This article was previously published in the October 2018 issue of hfm. Copyright 2018 Healthcare Financial Management Association.
Hospitals across the country have seen many changes in the past seven years as the Affordable Care Act (ACA) has evolved and states have implemented optional components of the legislation.
The constant threat of repeal and replace as well as the new tax-reform legislation have created certain unknowns for hospitals. Chief amongst these are reimbursement from government payers and the effect of the overall insured rate, which have kept providers on the edge of their seats.
Under the ACA, many states expanded Medicaid coverage, attempted to roll out exchanges for commercial plans, or both. These changes have required the Centers for Medicare and Medicaid Services (CMS) to begin modifying certain payment methods to hospitals to redirect funds from their prospective payment systems to pay for the expansion of coverage in other areas of federal and state spending.
Coverage through exchanges and changes to employer-based health plans had the intended effect of providing or modifying coverage for many individuals, changing the category of these patients from uninsured to insured. Unfortunately, while this was occurring, many exchanges and insurance co-ops failed.
Although now technically insured, a large number of these individuals have high-deductible health plans (HDHPs), which have deductibles that often exceed $5,000. This high deductible level essentially places individuals who have difficulty meeting their patient financial responsibility—and who consequently may qualify for financial assistance to meet these obligations—in the self-pay or charity-care category.
One of the biggest challenges with the influx of insured individuals who still qualify for charity care is the process by which CMS determines hospital reimbursement payments.
In the current environment, extraordinary financial pressure is looming over the health-care delivery system. This may result in a renewed spike in uninsured and underinsured populations, continuing uncompensated care issues across the country. There are three primary causes driving this trend.
The recently enacted tax-reform law, commonly known as the Tax Cuts and Jobs Act of 2017 (TCJA), eliminated the individual mandate penalty beginning in 2019—a move which the Congressional Budget Office (CBO) estimates will result in the following changes:
- Thirteen-million additional uninsured individuals by 2027
- Average health insurance premium increases of around 10% per year over the next decade
More conservative estimates still show significant increases in both those who choose not to be insured when there are no penalties as well as those who are priced out of the escalating insurance markets.
Growing US Debt
Tax reform is projected to incur just short of $1.5 trillion in new debt over the next 10 years. At that time, the CBO has estimated publicly held US debt will approach 100% of the country’s annual gross domestic product—a key ratio many experts believe will put considerable strain on the economy as interest rates rise and available credit is reduced.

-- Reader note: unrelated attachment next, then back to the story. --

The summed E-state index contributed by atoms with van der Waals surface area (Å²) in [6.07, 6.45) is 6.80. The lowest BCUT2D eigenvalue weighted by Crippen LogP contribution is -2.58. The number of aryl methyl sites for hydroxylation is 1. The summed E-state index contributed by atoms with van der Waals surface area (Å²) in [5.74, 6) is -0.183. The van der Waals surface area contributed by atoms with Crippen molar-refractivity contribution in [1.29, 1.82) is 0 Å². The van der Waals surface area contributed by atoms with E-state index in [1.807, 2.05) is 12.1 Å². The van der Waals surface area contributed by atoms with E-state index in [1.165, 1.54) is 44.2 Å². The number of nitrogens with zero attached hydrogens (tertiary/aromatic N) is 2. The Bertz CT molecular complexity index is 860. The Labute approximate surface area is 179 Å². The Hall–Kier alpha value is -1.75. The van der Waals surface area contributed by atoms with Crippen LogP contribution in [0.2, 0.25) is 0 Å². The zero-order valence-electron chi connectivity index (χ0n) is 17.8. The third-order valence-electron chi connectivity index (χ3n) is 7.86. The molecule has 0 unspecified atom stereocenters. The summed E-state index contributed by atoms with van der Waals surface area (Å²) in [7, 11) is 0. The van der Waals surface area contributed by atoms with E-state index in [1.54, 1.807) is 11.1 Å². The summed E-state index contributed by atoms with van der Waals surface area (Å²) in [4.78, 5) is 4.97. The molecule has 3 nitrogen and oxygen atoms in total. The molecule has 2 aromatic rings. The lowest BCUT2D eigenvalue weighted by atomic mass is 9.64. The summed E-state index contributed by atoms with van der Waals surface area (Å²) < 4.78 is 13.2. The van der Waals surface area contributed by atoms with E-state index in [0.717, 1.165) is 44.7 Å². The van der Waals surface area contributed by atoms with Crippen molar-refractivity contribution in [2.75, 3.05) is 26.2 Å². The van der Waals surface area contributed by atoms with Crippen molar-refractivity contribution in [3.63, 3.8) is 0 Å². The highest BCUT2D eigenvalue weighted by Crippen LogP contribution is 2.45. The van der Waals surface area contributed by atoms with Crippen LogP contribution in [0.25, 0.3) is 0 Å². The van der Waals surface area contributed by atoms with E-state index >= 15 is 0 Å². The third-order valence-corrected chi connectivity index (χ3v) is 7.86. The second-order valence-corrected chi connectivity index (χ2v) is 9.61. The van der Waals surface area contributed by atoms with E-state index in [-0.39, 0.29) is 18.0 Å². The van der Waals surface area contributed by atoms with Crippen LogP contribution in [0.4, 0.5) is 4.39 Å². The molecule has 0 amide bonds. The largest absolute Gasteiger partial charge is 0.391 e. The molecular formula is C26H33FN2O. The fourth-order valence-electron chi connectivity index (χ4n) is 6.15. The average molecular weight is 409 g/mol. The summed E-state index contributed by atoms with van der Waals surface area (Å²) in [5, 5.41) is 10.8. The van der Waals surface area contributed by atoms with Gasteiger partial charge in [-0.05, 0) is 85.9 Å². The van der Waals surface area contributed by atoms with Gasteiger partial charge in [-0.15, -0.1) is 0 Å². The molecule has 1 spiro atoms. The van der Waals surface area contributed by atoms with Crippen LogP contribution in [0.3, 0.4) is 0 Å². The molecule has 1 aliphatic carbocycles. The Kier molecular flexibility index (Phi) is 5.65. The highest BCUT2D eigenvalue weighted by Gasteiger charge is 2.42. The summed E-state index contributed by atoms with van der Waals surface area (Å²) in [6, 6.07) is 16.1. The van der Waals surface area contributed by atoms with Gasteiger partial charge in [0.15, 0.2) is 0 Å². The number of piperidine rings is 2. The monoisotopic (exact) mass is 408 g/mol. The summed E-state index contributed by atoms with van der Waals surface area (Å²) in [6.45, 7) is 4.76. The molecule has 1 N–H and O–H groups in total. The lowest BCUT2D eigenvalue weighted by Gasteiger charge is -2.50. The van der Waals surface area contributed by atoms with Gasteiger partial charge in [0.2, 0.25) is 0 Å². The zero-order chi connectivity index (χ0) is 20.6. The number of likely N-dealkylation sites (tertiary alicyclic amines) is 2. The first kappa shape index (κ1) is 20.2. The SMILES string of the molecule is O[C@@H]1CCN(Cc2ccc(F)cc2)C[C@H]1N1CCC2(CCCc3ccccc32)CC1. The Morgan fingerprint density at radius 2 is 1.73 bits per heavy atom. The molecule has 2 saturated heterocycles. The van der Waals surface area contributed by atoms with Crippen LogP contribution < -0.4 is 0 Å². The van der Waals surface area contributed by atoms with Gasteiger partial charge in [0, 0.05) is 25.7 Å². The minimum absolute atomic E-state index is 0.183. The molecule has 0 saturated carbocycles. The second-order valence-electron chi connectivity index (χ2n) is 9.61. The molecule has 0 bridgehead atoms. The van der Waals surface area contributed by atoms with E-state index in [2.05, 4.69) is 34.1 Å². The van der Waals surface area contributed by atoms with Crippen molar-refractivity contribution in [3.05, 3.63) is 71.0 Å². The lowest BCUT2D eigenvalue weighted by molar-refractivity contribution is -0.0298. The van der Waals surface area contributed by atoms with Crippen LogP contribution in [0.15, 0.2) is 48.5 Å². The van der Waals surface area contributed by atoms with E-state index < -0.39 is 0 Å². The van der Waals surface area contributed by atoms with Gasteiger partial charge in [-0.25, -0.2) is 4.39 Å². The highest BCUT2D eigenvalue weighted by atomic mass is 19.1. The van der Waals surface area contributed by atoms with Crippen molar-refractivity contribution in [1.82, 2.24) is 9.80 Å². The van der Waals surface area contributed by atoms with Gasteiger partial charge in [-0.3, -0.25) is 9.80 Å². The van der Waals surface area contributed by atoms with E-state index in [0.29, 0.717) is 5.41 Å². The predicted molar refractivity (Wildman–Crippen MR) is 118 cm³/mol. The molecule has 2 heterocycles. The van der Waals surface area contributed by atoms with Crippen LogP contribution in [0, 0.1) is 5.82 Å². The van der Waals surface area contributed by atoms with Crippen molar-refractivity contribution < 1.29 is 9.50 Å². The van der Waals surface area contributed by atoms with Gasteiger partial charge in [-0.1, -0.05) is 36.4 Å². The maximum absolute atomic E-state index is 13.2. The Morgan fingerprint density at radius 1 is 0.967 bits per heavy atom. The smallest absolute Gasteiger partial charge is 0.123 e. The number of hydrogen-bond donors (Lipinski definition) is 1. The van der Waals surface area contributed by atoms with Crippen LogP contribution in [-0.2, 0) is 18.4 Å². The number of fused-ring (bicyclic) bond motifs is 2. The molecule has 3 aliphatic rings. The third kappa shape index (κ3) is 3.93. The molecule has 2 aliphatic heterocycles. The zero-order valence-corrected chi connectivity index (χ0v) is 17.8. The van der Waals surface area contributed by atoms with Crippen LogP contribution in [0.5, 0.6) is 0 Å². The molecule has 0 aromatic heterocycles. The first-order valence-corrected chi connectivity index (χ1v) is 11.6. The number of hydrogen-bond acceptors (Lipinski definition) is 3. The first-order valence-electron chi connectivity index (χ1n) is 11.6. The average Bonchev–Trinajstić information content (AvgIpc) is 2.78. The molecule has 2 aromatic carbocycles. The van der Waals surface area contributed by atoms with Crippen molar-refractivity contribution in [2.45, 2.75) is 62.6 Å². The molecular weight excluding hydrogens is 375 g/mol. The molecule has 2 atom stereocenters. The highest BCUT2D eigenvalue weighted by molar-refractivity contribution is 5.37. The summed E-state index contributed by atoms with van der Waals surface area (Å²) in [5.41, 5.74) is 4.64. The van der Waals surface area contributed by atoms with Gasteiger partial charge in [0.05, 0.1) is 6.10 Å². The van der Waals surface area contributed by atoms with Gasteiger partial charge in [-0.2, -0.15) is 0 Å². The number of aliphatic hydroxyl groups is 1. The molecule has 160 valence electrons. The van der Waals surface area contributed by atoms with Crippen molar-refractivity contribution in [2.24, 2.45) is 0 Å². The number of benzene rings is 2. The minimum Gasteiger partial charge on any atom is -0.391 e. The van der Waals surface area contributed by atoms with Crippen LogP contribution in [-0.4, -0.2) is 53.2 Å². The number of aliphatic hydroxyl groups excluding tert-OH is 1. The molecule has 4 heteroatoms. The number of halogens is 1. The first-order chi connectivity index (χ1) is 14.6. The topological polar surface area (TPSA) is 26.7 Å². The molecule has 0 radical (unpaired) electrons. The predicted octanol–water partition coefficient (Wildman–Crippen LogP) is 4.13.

As political leaders grapple with this issue, they’ll need to address the largest budget-line item: federally provided or subsidized health insurance. This area includes the following:
- Market-exchange subsidies under the ACA
Efforts to rein in spending from these programs will likely either reduce the number of individuals insured or reduce the benefits available to enrollees.
The ACA incentivized states to expand their Medicaid programs by covering 100% of the expansion costs for a period of time. That level of federal funding is scheduled to be reduced, and states are struggling to identify how they’ll pay for the shortfall.
This reduction will put pressure on the 32 states that expanded to either reduce benefits or cut back on enrollees in their Medicaid programs. Ongoing health-care reform attempts and annual congressional budget discussions continue to target state Medicaid payments as an area to slow down growing costs.
Under the ACA, the federal government uses the number of uninsured patients—which has steadily declined since 2014—to determine the amount that needs to be diverted from the uncompensated-care pool to other programs under the ACA.
The table below illustrates the direct relationship between the uncompensated-care pool available for distribution and the percentage of uninsured patients nationwide as measured by the CBO.
Relationship between Uncompensated-Care Pool and Uninsured Patients
In many cases, the change in the uninsured rate was related to high-deductible health plans and Medicaid-plan expansion. This meant that although more patients were insured, hospitals were being reimbursed at lower rates compared to the cost of patient care—or receiving no payment at all in the case of charity care and other bad debt.
Disproportionate-Share Hospitals (DSHs)
DSHs serve a disproportionate number of low-income and uninsured patients, receiving payments from CMS to help cover some of these costs. Under the ACA, the calculation of these payments has changed to account for the expansion of Medicaid on a state-by-state basis and coverage on the exchanges nationwide.
Previously, Medicare handled DSH payments as an add-on to the payment for inpatient services using a threshold calculation of the hospital’s Supplemental Security Income (SSI) ratio and the percentage of Medicaid days to total patient days.
Under the ACA, the algorithm was modified to take the previous pool of DSH funds and redistribute them in the following manner:
- 25%—referred to as the empirical DSH payment—is still handled as an add-on to each claim using the prior methodology and settled on the hospital’s annual Medicare cost report.
- 75%—referred to as the uncompensated care pool— is distributed to the same population of hospitals based on factors that account for the change in the uninsured population nationwide as well as hospital-specific data.